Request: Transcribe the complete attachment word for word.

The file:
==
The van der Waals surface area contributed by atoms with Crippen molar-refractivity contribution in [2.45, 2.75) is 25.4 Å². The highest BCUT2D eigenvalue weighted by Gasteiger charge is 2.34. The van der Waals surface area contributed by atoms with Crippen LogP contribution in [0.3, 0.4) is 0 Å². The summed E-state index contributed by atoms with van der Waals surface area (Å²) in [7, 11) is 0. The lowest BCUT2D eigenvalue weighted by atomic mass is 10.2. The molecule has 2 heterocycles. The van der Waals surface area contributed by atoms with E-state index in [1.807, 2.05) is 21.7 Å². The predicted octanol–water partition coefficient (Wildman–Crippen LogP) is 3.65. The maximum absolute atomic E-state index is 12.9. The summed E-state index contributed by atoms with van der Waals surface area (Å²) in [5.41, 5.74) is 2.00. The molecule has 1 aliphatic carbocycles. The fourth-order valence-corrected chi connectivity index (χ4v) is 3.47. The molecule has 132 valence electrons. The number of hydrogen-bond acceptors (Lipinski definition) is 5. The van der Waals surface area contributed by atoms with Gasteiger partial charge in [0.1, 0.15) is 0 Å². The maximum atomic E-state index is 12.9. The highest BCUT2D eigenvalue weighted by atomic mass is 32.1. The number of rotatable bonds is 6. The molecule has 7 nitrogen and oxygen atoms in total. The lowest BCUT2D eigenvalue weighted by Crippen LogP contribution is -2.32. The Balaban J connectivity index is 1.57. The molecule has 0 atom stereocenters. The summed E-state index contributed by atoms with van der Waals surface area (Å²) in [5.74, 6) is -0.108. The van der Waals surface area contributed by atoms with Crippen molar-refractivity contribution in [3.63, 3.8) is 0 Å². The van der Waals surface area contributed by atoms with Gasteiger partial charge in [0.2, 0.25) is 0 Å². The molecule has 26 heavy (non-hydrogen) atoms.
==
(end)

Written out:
The van der Waals surface area contributed by atoms with Crippen molar-refractivity contribution in [2.45, 2.75) is 25.4 Å². The highest BCUT2D eigenvalue weighted by Gasteiger charge is 2.34. The van der Waals surface area contributed by atoms with Crippen LogP contribution in [0.3, 0.4) is 0 Å². The summed E-state index contributed by atoms with van der Waals surface area (Å²) in [7, 11) is 0. The lowest BCUT2D eigenvalue weighted by atomic mass is 10.2. The molecule has 2 heterocycles. The van der Waals surface area contributed by atoms with E-state index in [1.807, 2.05) is 21.7 Å². The predicted octanol–water partition coefficient (Wildman–Crippen LogP) is 3.65. The maximum absolute atomic E-state index is 12.9. The summed E-state index contributed by atoms with van der Waals surface area (Å²) in [5.41, 5.74) is 2.00. The molecule has 1 aliphatic carbocycles. The fourth-order valence-corrected chi connectivity index (χ4v) is 3.47. The molecule has 132 valence electrons. The number of hydrogen-bond acceptors (Lipinski definition) is 5. The van der Waals surface area contributed by atoms with Gasteiger partial charge in [0.1, 0.15) is 0 Å². The maximum atomic E-state index is 12.9. The highest BCUT2D eigenvalue weighted by atomic mass is 32.1. The number of rotatable bonds is 6. The molecule has 7 nitrogen and oxygen atoms in total. The lowest BCUT2D eigenvalue weighted by Crippen LogP contribution is -2.32. The Balaban J connectivity index is 1.57. The molecule has 0 atom stereocenters. The summed E-state index contributed by atoms with van der Waals surface area (Å²) in [5.74, 6) is -0.108. The van der Waals surface area contributed by atoms with Crippen molar-refractivity contribution in [3.63, 3.8) is 0 Å². The van der Waals surface area contributed by atoms with Gasteiger partial charge in [0.2, 0.25) is 0 Å². The molecule has 26 heavy (non-hydrogen) atoms.